Effect of titanium dioxide and silicon dioxide on the thermal stability of isotactic polypropylene deformed via solvent-crazing mechanism
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The effect of a finely divided structure created via the mechanism of delocalized crazing on the processes of thermo-oxidative degradation of isotactic polypropylene has been studied. It has been shown that the thermal stability of porous films is reduced at relatively low temperatures (up to 155°C) and they become brittle. In contrast, their degradation rate at temperatures above 400°C is two times below that for the original, nonporous films because of the formation of crosslinked network structures and carbonization. The formation of titania and silica nanoparticles via hydrolytic decomposition of the respective alkoxides directly in the pore space of the polypropylene matrix substantially alters its thermal stability, depending on the precursor concentration, the extent of hydrolysis, and the composite structure. The greatest increases in the mass-loss-onset temperature and the temperature of the maximum mass-loss rate (by 80–100°C) have been observed for the composites with 40 wt % titanium dioxide. It has been assumed that the enhancement of thermal stability is due to the significant concentration of the products of incomplete hydrolysis of titanium alkoxy derivatives. The silica particles, in contrast, exert a signification influence on the thermo-oxidative-degradation processes in polypropylene at their low concentration (up to 5 wt %), a result that is associated with the structural features of such composites.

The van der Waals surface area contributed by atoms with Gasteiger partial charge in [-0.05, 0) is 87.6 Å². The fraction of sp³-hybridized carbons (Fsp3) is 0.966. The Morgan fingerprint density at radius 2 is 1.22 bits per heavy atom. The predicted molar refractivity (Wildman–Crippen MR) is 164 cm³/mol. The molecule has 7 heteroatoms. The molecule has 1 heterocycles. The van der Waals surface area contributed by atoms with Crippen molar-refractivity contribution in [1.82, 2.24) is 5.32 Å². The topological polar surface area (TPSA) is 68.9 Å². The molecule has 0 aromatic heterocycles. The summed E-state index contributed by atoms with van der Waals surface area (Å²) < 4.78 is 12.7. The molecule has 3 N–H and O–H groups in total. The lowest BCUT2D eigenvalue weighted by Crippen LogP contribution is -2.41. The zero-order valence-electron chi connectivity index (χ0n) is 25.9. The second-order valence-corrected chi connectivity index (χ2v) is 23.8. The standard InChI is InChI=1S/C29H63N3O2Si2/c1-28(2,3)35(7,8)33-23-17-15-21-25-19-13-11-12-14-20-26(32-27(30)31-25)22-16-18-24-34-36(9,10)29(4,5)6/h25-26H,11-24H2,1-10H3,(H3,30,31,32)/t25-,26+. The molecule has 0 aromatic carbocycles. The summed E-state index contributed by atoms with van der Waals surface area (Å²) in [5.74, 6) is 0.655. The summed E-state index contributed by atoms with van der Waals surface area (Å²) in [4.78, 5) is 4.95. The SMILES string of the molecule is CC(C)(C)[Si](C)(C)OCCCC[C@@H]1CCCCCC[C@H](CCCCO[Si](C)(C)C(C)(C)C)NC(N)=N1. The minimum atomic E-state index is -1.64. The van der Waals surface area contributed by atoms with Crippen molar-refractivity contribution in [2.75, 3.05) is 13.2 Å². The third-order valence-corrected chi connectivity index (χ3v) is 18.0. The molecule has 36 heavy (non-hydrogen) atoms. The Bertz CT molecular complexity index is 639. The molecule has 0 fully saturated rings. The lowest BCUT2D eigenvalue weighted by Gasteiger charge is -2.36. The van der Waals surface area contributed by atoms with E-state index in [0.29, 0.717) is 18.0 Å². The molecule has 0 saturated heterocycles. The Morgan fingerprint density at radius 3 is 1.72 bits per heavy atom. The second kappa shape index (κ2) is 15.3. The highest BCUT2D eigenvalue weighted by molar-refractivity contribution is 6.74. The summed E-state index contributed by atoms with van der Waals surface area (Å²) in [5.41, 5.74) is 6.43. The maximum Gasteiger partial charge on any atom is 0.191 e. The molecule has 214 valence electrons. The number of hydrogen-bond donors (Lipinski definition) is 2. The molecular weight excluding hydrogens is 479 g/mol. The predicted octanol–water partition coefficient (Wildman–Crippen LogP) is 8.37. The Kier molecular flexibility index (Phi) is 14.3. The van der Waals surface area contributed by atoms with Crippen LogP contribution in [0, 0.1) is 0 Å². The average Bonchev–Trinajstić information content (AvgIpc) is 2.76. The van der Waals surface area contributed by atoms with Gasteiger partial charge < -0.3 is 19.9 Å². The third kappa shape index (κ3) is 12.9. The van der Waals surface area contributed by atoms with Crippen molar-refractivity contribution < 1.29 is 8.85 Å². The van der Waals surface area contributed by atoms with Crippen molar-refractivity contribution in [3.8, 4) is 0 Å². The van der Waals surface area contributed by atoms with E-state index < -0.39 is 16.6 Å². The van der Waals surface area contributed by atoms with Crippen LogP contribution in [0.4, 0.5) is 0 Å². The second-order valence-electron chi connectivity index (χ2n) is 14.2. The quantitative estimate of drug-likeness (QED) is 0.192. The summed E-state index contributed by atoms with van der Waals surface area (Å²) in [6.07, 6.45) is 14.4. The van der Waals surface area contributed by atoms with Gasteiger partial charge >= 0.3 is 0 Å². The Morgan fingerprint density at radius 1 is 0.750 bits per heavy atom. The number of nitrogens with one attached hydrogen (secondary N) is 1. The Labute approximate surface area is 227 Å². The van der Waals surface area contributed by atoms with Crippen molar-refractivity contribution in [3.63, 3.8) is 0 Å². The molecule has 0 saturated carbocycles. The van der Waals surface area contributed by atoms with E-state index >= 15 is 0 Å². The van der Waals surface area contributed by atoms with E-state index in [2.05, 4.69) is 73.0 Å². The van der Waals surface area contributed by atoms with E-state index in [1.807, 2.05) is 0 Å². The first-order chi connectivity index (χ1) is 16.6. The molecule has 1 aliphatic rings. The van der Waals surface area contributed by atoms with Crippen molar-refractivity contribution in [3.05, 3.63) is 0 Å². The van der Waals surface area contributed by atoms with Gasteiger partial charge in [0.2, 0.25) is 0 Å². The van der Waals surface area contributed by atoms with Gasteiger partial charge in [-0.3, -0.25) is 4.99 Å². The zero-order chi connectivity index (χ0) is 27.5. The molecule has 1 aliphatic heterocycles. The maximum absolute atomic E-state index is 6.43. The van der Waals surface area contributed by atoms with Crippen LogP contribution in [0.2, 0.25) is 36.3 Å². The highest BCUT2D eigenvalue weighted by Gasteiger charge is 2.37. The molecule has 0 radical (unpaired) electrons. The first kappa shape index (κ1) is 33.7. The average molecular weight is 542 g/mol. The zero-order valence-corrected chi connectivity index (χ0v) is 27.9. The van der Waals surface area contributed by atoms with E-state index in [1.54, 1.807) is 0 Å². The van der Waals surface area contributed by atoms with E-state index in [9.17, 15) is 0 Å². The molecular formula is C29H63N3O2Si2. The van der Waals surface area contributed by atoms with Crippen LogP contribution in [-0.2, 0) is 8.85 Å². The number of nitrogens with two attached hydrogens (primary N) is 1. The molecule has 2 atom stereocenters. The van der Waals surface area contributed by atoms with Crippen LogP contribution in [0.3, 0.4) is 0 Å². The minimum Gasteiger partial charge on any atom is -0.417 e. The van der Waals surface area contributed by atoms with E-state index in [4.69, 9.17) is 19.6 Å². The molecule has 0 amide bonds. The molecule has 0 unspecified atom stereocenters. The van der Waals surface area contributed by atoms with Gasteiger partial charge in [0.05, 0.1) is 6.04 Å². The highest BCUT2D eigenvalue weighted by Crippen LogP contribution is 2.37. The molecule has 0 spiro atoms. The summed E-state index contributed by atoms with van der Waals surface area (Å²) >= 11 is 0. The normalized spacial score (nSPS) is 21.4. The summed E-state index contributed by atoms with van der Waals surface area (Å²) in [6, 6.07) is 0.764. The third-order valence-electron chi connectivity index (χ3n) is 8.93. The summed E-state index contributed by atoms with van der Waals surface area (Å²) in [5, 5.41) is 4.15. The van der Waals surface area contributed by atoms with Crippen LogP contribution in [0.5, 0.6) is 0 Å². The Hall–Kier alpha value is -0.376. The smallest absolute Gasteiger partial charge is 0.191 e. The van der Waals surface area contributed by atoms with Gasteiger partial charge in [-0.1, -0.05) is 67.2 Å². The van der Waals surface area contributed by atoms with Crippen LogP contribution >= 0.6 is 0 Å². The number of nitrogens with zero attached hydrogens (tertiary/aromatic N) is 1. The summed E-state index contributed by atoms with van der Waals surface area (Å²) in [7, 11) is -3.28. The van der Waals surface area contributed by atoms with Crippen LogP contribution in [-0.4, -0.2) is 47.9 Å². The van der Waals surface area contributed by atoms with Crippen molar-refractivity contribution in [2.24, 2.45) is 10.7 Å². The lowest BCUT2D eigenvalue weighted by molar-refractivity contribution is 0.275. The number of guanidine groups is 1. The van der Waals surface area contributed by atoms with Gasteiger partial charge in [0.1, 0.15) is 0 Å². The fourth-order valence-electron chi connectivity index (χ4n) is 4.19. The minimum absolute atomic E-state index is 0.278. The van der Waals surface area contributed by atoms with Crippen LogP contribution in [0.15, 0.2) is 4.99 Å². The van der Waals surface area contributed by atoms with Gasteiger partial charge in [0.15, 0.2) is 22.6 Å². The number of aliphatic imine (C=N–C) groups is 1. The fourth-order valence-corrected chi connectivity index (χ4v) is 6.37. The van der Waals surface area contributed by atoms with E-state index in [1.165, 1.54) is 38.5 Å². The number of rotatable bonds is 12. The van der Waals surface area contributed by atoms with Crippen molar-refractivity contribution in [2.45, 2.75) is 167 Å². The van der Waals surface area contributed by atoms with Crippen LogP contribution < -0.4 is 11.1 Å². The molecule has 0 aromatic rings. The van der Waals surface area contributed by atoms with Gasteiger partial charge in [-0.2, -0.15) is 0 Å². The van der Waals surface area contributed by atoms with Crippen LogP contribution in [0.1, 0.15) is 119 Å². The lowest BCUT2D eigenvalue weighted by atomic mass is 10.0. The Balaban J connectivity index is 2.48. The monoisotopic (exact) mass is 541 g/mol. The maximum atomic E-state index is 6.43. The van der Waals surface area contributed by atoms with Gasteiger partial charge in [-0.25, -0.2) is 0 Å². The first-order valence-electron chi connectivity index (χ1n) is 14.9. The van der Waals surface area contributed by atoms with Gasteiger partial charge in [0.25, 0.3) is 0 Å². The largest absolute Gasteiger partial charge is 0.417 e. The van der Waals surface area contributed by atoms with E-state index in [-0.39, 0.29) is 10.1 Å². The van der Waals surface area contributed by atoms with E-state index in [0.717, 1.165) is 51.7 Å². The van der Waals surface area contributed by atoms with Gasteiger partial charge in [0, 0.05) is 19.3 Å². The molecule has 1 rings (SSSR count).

KeywordsPolymer Science Series Mass Loss Rate Scan Ning Electron Microscopy Isotactic Polypropylene Titanium Dioxide Phase
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